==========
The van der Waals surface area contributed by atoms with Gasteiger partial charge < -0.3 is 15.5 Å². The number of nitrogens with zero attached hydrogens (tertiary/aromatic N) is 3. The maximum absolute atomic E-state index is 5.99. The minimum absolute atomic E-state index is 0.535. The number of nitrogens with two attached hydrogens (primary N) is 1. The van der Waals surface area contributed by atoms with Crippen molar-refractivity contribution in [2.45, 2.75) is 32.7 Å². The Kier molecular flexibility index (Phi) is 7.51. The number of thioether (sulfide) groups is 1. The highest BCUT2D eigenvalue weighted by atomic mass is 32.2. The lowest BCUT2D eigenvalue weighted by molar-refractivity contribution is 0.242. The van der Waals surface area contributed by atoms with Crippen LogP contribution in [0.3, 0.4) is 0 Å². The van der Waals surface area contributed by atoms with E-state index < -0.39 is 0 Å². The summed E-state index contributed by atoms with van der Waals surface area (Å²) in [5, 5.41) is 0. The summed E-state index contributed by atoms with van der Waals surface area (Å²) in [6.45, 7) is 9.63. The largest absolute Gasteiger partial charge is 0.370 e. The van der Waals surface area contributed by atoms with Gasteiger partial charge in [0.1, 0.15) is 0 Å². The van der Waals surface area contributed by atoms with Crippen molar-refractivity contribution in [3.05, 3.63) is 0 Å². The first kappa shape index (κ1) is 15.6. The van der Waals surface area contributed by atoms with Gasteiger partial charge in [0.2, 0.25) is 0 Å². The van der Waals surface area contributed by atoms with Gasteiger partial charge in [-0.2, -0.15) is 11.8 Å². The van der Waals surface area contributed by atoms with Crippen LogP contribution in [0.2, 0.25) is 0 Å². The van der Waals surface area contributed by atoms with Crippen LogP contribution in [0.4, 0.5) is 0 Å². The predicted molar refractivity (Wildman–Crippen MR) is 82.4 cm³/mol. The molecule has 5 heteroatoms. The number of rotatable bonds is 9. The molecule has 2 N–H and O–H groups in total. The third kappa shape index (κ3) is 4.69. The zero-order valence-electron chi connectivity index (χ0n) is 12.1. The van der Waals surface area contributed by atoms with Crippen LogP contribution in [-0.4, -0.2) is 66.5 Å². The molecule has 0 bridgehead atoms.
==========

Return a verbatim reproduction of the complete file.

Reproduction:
The van der Waals surface area contributed by atoms with Gasteiger partial charge < -0.3 is 15.5 Å². The number of nitrogens with zero attached hydrogens (tertiary/aromatic N) is 3. The maximum absolute atomic E-state index is 5.99. The minimum absolute atomic E-state index is 0.535. The number of nitrogens with two attached hydrogens (primary N) is 1. The van der Waals surface area contributed by atoms with Crippen molar-refractivity contribution in [2.45, 2.75) is 32.7 Å². The Kier molecular flexibility index (Phi) is 7.51. The number of thioether (sulfide) groups is 1. The highest BCUT2D eigenvalue weighted by atomic mass is 32.2. The lowest BCUT2D eigenvalue weighted by molar-refractivity contribution is 0.242. The van der Waals surface area contributed by atoms with Crippen LogP contribution in [0.3, 0.4) is 0 Å². The van der Waals surface area contributed by atoms with E-state index < -0.39 is 0 Å². The summed E-state index contributed by atoms with van der Waals surface area (Å²) in [5, 5.41) is 0. The summed E-state index contributed by atoms with van der Waals surface area (Å²) in [6.45, 7) is 9.63. The largest absolute Gasteiger partial charge is 0.370 e. The van der Waals surface area contributed by atoms with Gasteiger partial charge in [0.1, 0.15) is 0 Å². The van der Waals surface area contributed by atoms with Crippen molar-refractivity contribution in [3.05, 3.63) is 0 Å². The first kappa shape index (κ1) is 15.6. The van der Waals surface area contributed by atoms with Gasteiger partial charge in [0.2, 0.25) is 0 Å². The van der Waals surface area contributed by atoms with Gasteiger partial charge in [-0.2, -0.15) is 11.8 Å². The van der Waals surface area contributed by atoms with Crippen LogP contribution in [0.2, 0.25) is 0 Å². The van der Waals surface area contributed by atoms with Crippen LogP contribution in [0.4, 0.5) is 0 Å². The predicted molar refractivity (Wildman–Crippen MR) is 82.4 cm³/mol. The molecule has 5 heteroatoms. The number of rotatable bonds is 9. The molecule has 2 N–H and O–H groups in total. The third kappa shape index (κ3) is 4.69. The zero-order valence-electron chi connectivity index (χ0n) is 12.1. The van der Waals surface area contributed by atoms with Crippen LogP contribution in [-0.4, -0.2) is 66.5 Å². The molecule has 0 bridgehead atoms.